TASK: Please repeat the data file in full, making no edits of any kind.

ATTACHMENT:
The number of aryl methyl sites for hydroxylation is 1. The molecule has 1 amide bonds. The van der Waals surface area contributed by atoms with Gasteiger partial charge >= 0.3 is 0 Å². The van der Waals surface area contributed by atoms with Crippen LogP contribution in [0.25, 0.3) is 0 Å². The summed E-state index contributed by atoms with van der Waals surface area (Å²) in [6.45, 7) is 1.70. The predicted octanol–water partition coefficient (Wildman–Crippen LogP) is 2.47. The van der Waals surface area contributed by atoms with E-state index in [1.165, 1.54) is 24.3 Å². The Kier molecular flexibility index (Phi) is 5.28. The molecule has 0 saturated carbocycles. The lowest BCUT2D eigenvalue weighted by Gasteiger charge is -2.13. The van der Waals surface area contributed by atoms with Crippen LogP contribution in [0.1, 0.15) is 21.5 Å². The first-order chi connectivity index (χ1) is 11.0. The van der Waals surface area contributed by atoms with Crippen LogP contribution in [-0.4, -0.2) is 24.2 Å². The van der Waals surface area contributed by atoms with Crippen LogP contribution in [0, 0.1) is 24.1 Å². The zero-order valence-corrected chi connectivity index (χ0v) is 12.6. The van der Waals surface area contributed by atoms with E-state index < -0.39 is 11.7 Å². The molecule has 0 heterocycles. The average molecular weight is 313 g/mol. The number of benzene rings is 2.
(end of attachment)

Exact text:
The number of aryl methyl sites for hydroxylation is 1. The molecule has 1 amide bonds. The van der Waals surface area contributed by atoms with Gasteiger partial charge >= 0.3 is 0 Å². The van der Waals surface area contributed by atoms with Crippen LogP contribution in [0.25, 0.3) is 0 Å². The summed E-state index contributed by atoms with van der Waals surface area (Å²) in [6.45, 7) is 1.70. The predicted octanol–water partition coefficient (Wildman–Crippen LogP) is 2.47. The van der Waals surface area contributed by atoms with E-state index in [1.165, 1.54) is 24.3 Å². The Kier molecular flexibility index (Phi) is 5.28. The molecule has 0 saturated carbocycles. The lowest BCUT2D eigenvalue weighted by Gasteiger charge is -2.13. The van der Waals surface area contributed by atoms with Crippen LogP contribution in [0.1, 0.15) is 21.5 Å². The first-order chi connectivity index (χ1) is 11.0. The van der Waals surface area contributed by atoms with Crippen LogP contribution in [-0.4, -0.2) is 24.2 Å². The van der Waals surface area contributed by atoms with Crippen LogP contribution in [0, 0.1) is 24.1 Å². The zero-order valence-corrected chi connectivity index (χ0v) is 12.6. The van der Waals surface area contributed by atoms with E-state index < -0.39 is 11.7 Å². The molecule has 0 heterocycles. The average molecular weight is 313 g/mol. The number of benzene rings is 2.